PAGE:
Trump court filing demands his judge be removed from case – because he was appointed by Bill Clinton

Trump thinks judge overseeing his case should be "disqualified" because he was nominated by Clinton 25 years ago

By Sarah K Burris

Published April 5, 2022 1:30PM (EDT)

Former President Donald Trump (MANDEL NGAN/AFP via Getty Images)
Former President Donald Trump (MANDEL NGAN/AFP via Getty Images)

This article originally appeared on Raw Story

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In court documents filed in the Southern District of Florida, former President Donald Trump demanded that Judge Donald M. Middlebrooks be disqualified from his case because he was appointed to the bench 25 years ago by former President Bill Clinton.

"Hillary Clinton acted as First Lady of the United States, during the time of the Judge's nomination," the court document explained. 

Trump is suing Clinton along with about 50 other people in a typo-laden lawsuit saying that there was a conspiracy attempting to link him to Russia ahead of the 2016 election. Ironically, Trump's case has already proved that former Secretary Clinton wasn't the driving forcebehind the alleged conspiracy. 

Trump is seeking $24 million in damages, though given that he won the presidency, it's unclear how he was wronged. According to Trump, he spent $24 million "in the form of defense costs, legal fees, and related expenses."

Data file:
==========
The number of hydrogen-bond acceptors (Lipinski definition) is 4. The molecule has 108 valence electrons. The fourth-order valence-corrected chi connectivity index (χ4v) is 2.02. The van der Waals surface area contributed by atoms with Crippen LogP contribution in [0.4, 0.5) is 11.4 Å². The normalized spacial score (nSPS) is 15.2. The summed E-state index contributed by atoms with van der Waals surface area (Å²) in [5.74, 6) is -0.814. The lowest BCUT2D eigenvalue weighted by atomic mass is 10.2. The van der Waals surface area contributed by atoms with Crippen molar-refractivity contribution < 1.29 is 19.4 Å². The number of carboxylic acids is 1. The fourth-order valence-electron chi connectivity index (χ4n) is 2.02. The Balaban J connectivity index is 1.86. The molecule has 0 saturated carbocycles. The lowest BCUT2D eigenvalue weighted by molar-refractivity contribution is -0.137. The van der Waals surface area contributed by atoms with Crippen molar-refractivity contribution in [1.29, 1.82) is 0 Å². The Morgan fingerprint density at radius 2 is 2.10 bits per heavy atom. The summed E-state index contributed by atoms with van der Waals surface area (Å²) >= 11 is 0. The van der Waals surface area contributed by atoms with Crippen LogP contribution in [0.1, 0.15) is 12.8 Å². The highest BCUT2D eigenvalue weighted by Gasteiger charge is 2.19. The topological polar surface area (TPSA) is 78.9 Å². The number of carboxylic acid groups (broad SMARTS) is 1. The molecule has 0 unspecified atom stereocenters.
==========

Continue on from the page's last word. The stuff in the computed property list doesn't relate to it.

Trump, however, admits that they don't really know if there is any impropriety, they just assume that there is. 

"The Plaintiff is also unaware if the Judge has [a] current relationship with either the Defendant, HILLARY CLINTON, or her husband, and how far back the relationship has existed," said the documents.

Given the 2016 election happened after Judge Middlebrooks was put on the bench, it's unclear whether meeting Hillary Clinton's husband 25 years ago would qualify as a reason to be dismissed. 

"Trump's primer on the law included Roy Cohn's three rules of litigation: Never settle, never surrender; counterattack immediately; no matter the outcome, always claim victory. Over the course of his litigious life, Trump was better at adhering to the latter two rules than the first, because the social reality of legal facts often dictates settling,"  wrote Gregg Barak, emeritus professor of criminology and criminal justice at Eastern Michigan University.


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